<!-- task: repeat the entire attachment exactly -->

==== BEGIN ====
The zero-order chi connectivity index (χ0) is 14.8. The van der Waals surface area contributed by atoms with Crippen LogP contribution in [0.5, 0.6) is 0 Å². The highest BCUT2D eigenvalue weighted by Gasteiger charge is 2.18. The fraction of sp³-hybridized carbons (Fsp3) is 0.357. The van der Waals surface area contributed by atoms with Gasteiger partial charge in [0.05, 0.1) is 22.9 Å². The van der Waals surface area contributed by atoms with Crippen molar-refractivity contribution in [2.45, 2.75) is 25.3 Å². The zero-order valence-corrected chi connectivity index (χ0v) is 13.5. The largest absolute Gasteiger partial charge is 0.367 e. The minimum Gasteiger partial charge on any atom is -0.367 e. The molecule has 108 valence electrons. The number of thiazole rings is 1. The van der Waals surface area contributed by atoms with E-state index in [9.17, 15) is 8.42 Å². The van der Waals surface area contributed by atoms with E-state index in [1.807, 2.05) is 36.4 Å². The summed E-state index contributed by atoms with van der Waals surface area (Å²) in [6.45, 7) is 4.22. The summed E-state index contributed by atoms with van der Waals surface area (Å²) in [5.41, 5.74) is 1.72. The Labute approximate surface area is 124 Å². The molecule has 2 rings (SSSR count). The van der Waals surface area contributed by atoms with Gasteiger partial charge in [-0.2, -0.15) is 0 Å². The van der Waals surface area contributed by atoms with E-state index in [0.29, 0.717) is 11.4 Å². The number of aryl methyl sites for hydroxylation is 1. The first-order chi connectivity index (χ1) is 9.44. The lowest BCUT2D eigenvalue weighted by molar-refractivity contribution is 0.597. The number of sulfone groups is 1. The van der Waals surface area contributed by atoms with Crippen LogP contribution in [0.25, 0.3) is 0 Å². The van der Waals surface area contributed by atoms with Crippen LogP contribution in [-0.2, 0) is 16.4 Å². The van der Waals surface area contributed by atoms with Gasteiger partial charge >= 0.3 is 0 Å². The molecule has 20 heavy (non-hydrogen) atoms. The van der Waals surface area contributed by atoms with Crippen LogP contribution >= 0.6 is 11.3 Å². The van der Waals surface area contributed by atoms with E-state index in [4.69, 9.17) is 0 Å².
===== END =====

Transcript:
The zero-order chi connectivity index (χ0) is 14.8. The van der Waals surface area contributed by atoms with Crippen LogP contribution in [0.5, 0.6) is 0 Å². The highest BCUT2D eigenvalue weighted by Gasteiger charge is 2.18. The fraction of sp³-hybridized carbons (Fsp3) is 0.357. The van der Waals surface area contributed by atoms with Gasteiger partial charge in [0.05, 0.1) is 22.9 Å². The van der Waals surface area contributed by atoms with Crippen molar-refractivity contribution in [2.45, 2.75) is 25.3 Å². The zero-order valence-corrected chi connectivity index (χ0v) is 13.5. The largest absolute Gasteiger partial charge is 0.367 e. The minimum Gasteiger partial charge on any atom is -0.367 e. The molecule has 108 valence electrons. The number of thiazole rings is 1. The van der Waals surface area contributed by atoms with E-state index in [9.17, 15) is 8.42 Å². The van der Waals surface area contributed by atoms with E-state index in [1.807, 2.05) is 36.4 Å². The summed E-state index contributed by atoms with van der Waals surface area (Å²) in [6.45, 7) is 4.22. The summed E-state index contributed by atoms with van der Waals surface area (Å²) in [5.41, 5.74) is 1.72. The Labute approximate surface area is 124 Å². The molecule has 2 rings (SSSR count). The van der Waals surface area contributed by atoms with Gasteiger partial charge in [-0.2, -0.15) is 0 Å². The van der Waals surface area contributed by atoms with E-state index in [0.29, 0.717) is 11.4 Å². The number of aryl methyl sites for hydroxylation is 1. The first-order chi connectivity index (χ1) is 9.44. The lowest BCUT2D eigenvalue weighted by molar-refractivity contribution is 0.597. The number of sulfone groups is 1. The van der Waals surface area contributed by atoms with Crippen LogP contribution in [0.25, 0.3) is 0 Å². The van der Waals surface area contributed by atoms with Crippen LogP contribution in [-0.2, 0) is 16.4 Å². The van der Waals surface area contributed by atoms with Gasteiger partial charge >= 0.3 is 0 Å². The molecule has 20 heavy (non-hydrogen) atoms. The van der Waals surface area contributed by atoms with Crippen LogP contribution >= 0.6 is 11.3 Å². The van der Waals surface area contributed by atoms with E-state index in [4.69, 9.17) is 0 Å².